The score to "Fear of the Ghost House: Bloodsucking Doll", A.K.A. "Vampire Doll" is quite atmospheric, featuring a lot of harpsichord. The score begins with Main Title (M1T4), which introduces the main theme. It's a simple, yet effective cue consisting only of harpsichord backed by eerie electronics. The outtake of this cue found in the bonus tracks (M1T1) is quite different than the final take. It's essentially a slightly faster variation of the film take, but without the electronic backing. Dead Beauty at Midnight 3 (M9) is quite dark, and succeeds at being unnerving and creepy. To Tateshina (M10) shows off composer Manabe's talent for creating background and source music. It's quite dated, but is pretty enjoyable. In the Mansion... (M16T2) is a variation of the main theme, and is one of my favorite cues from the score. Keiko and Hiroshi (M18) is a slow harpsichord solo of the main theme, and is another favorite of mine. I Saw a Ghost (M20) is one of the best cues of the score, and is quite haunting. Return to the Ghost House (M21) is an action cue that gives the listener a sense of urgency. Shido's Recollection ~ Devil's Whisper (M27T3) is yet another favorite of mine being on the somber side. The Devil's Last Moments ~ Yuko Welcomes True Death (M29) features some creepy instrumentation, and concludes with the strike of a piano's lowest keys. Ending (M30T4) is my absolute favorite cue from this score, and is one of my favorites of Manabe's compositions. The outtake of this cue (M30T2) is completely different than the film take. It starts off like the final film take, but ends up being completely different altogether. However, I like the differences in this outtake. Overall, it's a pretty good score with some solid cues, especially M20 and M30T4.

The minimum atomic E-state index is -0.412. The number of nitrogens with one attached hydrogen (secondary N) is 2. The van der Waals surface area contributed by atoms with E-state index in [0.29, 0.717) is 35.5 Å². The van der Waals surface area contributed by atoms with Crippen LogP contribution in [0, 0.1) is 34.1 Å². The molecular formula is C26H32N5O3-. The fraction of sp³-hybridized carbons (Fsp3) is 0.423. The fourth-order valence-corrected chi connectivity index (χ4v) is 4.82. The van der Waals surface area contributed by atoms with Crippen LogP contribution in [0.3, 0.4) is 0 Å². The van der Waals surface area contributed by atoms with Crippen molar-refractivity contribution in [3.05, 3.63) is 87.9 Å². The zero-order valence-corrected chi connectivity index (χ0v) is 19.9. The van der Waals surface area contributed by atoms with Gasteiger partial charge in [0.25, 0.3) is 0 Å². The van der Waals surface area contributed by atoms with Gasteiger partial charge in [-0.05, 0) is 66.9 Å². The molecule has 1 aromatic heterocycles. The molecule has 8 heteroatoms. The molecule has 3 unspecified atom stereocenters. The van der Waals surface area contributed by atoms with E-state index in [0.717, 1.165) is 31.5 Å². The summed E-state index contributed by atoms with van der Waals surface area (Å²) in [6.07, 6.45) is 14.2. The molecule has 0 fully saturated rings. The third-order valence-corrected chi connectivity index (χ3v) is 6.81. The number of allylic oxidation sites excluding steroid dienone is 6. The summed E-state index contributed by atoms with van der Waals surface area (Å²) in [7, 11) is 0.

Manabe composed an excellent score for "Cursed House: Bloodthirsty Eyes", A.K.A. "Lake of Dracula" (1971). Apart from the memorable main theme, there are a variety of stand out cues found in this score. The first two cues, Toho Mark ~ Prologue (M1) and Strange Western House (M2) are quite nice having a mysterious quality to them. After them, we are treated to the excellent Main Title (M3), which introduces the main theme. Time to Talk (M9) is a favorite of mine featuring some nice piano and guitar work. Akiko and Natsuko 2: Window Shopping ~ Cafe (M11) is another nice cue featuring piano work. It's a good example of Manabe's talent for creating background and source music. Vision of the Vampire (M14) and Bloodsucking Ceremony (M20) are two creepy cues that feature some interesting instrumentation. Vampire and Natsuko (M23) is pretty foreboding. It always gives me the chills whenever I hear it hear it. One thing to note about this cue is that Manabe used that groaning effect that he used for "Godzilla vs. Hedorah" in cues like Sulfuric Acid Mist (M20). It actually adds to the foreboding nature of M23. Natsuko's Death (M29) is a brief reprise of the film's main theme. To Noto (M36) is another reprise of the main theme. Abominable Blood (M39T2) is another favorite of mine from this score. The outtake of this cue found in the bonus tracks (M39T1) is similar to the final film take. You'll have to play both takes back-to-back in order to compare the differences. The Vampire's Scream (M42) features some chilling string and electronic work. The score concludes on a strong note with Epilogue (M43), another reprise of the main theme. While not my favorite of the three, this is the best score of the trilogy. It makes for an excellent stand-alone listening experience featuring excellent cues like M1, M2, M3, M9, M11, M13, M14, M20, M21, M22, M23, M29, M36, M39T2, M42 and M43. As you see, that's a majority of the cues featured with this release. This score is a true winner.